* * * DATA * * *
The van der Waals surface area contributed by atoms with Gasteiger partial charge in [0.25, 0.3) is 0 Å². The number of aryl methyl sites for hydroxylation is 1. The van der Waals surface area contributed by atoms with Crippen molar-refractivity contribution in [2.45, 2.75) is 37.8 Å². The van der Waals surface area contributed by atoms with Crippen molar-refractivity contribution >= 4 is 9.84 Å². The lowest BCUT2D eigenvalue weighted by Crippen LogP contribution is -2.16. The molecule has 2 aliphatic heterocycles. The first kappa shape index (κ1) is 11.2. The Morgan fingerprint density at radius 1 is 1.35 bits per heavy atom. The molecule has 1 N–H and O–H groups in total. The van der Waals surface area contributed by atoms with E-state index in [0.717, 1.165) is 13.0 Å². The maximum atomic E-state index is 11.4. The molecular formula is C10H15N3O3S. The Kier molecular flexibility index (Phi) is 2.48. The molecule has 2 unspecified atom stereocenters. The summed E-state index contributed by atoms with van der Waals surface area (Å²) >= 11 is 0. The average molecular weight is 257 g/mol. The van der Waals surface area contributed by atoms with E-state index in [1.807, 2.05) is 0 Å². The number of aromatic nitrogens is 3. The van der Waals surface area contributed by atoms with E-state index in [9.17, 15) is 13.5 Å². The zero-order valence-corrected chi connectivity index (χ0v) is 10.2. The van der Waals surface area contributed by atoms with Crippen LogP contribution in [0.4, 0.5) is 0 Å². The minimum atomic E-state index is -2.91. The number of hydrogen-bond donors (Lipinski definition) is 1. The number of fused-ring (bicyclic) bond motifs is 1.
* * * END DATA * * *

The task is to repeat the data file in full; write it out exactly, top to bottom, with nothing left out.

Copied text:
The van der Waals surface area contributed by atoms with Gasteiger partial charge in [0.25, 0.3) is 0 Å². The number of aryl methyl sites for hydroxylation is 1. The van der Waals surface area contributed by atoms with Crippen molar-refractivity contribution in [2.45, 2.75) is 37.8 Å². The van der Waals surface area contributed by atoms with Crippen molar-refractivity contribution >= 4 is 9.84 Å². The lowest BCUT2D eigenvalue weighted by Crippen LogP contribution is -2.16. The molecule has 2 aliphatic heterocycles. The first kappa shape index (κ1) is 11.2. The Morgan fingerprint density at radius 1 is 1.35 bits per heavy atom. The molecule has 1 N–H and O–H groups in total. The van der Waals surface area contributed by atoms with E-state index in [0.717, 1.165) is 13.0 Å². The maximum atomic E-state index is 11.4. The molecular formula is C10H15N3O3S. The Kier molecular flexibility index (Phi) is 2.48. The molecule has 2 unspecified atom stereocenters. The summed E-state index contributed by atoms with van der Waals surface area (Å²) >= 11 is 0. The average molecular weight is 257 g/mol. The van der Waals surface area contributed by atoms with E-state index in [1.807, 2.05) is 0 Å². The number of aromatic nitrogens is 3. The van der Waals surface area contributed by atoms with E-state index in [9.17, 15) is 13.5 Å². The zero-order valence-corrected chi connectivity index (χ0v) is 10.2. The van der Waals surface area contributed by atoms with Crippen LogP contribution in [0.4, 0.5) is 0 Å². The minimum atomic E-state index is -2.91. The number of hydrogen-bond donors (Lipinski definition) is 1. The number of fused-ring (bicyclic) bond motifs is 1.